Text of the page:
Contributor Lindsay B. Davis reviews a complex new multimedia theater piece presented by New York Theatre Workshop.
“The journal gives us the workshop of the writer’s soul.”
–Susan Sontag, “The Artist as Exemplary Sufferer “ from Against Interpretations & Other Essays
Famed literary critic, novelist, film director and feminist (she once told The Paris Review “That’s one of the few labels I’m content with but even so, is it a noun? I doubt it.”), Susan Sontag, had a definitive point of view about the importance of a journal. She saw it as a portal or gateway into the writer’s condition, something the “I” voice of a novel could never match in terms of intimacy and revelation. As such, she kept journals throughout her life and read others’ (Andre Gide being one of her earliest inspirations). She eventually published portions of her own that are now serving as source material for The Builders Association’s multi-media theatrical piece Sontag: Reborn at New York Theater Workshop through June 30.
Adapted and performed by Moe Angelos, this solo show imagines a high-strung Sontag in her early teens whose thoughts move quickly and deftly between subjects, emerging in staccato utterances that fly onto the page by way of her own pen. This is rather brilliantly enhanced by a multi-media installation that positions Angelos behind a scrim onto which thoughts and images are beamed in concert with her imagination. This, while an elder Sontag (also portrayed by Angelos and significantly more recognizable by way of Sontag’s trademark hair and ever-present cigarette) looks on and comments, at times adding context for the audience and otherwise engaging with her younger self:
Susan: What do I enjoy?
Young Susan: Music, Being in love, Children, Sleeping Meat.
Susan: What do I dislike?
Young Susan: Freckles, Licking envelopes, Taking Photographs, Ezra Pound.
The Builders Association is known for its experimental theater projects and avoids what could be the trap of distracting from the story, the character and the words. It’s seamlessly executed and very compelling. The directorial decision to place Sontag behind a screen (she is clearly visible, though) and large writing desk could speak to the elder Sontag’s point of view on her relationship to the published, written word. “The book is a wall, “ says the large, looming Sontag, “I put myself behind it, out of sight and out of seeing.”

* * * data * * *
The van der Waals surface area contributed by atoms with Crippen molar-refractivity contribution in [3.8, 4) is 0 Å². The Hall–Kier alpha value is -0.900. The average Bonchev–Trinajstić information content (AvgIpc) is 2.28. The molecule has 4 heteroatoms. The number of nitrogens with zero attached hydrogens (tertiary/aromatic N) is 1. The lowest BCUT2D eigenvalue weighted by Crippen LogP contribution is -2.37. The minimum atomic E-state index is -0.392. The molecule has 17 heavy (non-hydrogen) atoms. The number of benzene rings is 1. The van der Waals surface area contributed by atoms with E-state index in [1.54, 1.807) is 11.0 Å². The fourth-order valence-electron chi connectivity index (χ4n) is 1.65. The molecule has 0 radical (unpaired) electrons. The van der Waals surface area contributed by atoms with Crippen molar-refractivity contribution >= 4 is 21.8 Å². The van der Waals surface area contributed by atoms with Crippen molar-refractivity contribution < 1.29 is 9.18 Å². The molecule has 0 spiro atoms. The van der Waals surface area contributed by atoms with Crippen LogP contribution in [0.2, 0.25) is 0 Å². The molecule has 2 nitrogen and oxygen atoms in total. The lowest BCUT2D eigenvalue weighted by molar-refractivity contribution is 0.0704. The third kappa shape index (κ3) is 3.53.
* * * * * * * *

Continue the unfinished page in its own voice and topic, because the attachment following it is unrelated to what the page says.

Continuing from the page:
The nature of Sontag’s journal writing makes for good theater, especially in Angelos and director Marianne Weems’ respectful hands—albeit for a certain kind of audience. The play moves from the late 1940s through the 70s and there are myriad references to books, authors, magazines, films, and people who comprise Sontag’s life in California, Chicago, Paris and Greenwich Village. This is, after all, a Fulbright scholar who finished Berkely by 16, went on to graduate school at the University of Chicago and eventually did more graduate work in philosophy at Harvard and Oxford.
A window into her mind means imagined conversations with Thomas Mann, critiques of Brecht’s Threepenny Opera, utterances such as “I saw beyond Kant today” and other oddly specific references. What keeps things interesting, even if you don’t catch it all, is her willful, heroic, Rocky-like desire for rigorous, intellectual training. She reconciles new ideas in the interest of building up herself and her identity, and all while clearing the hurdles that youth brings, including intense emotional highs and lows.
Ultimately, Sontag: Reborn is a story about Sontag’s sexual awakening and the portions of her journal entries that touch upon female lovers and eventual heartbreak (there is one referred to as H and another, painter/playwright Maria Irene Fornes) are like a diary that could’ve been written by a modern teenager. They are youthful, emotional, endearing and timeless. Hers are the struggles to be true to herself — “My desire to write is connected to my homosexuality” — even as she takes a husband at age 18. With characteristic awareness she deadpans, “I marry Philip with full consciousness and fear of my will toward self destructiveness”. Moments of laughter and tenderness about her son, David (David Rieff, editor of the book, Susan Sontag Reborn: Journals & Notebooks 1947-1963, that serves as source material for the show) balance the emptiness of her marriage, which ended less than 10 years after it began.
Angelos does not quite exude Sontag’s sensuality but does bring her words to life with requisite intelligence, command, humor and clarity of storytelling. As the older Susan, she is sagelike in voice and stature. Most importantly, Angelos builds a relationship between the two that allows Sontag: Reborn to play more like a two-person than solo show and allows the audience to experience Young Susan through the knowing eyes of her older self. Overall, it captures her as a woman who created equally from the head and heart.
New York Theatre Workshop
79 East 4th Street
Through June 30
Lindsay B. Davis is an arts/culture journalist, actress, playwright and director. She resides in New York City.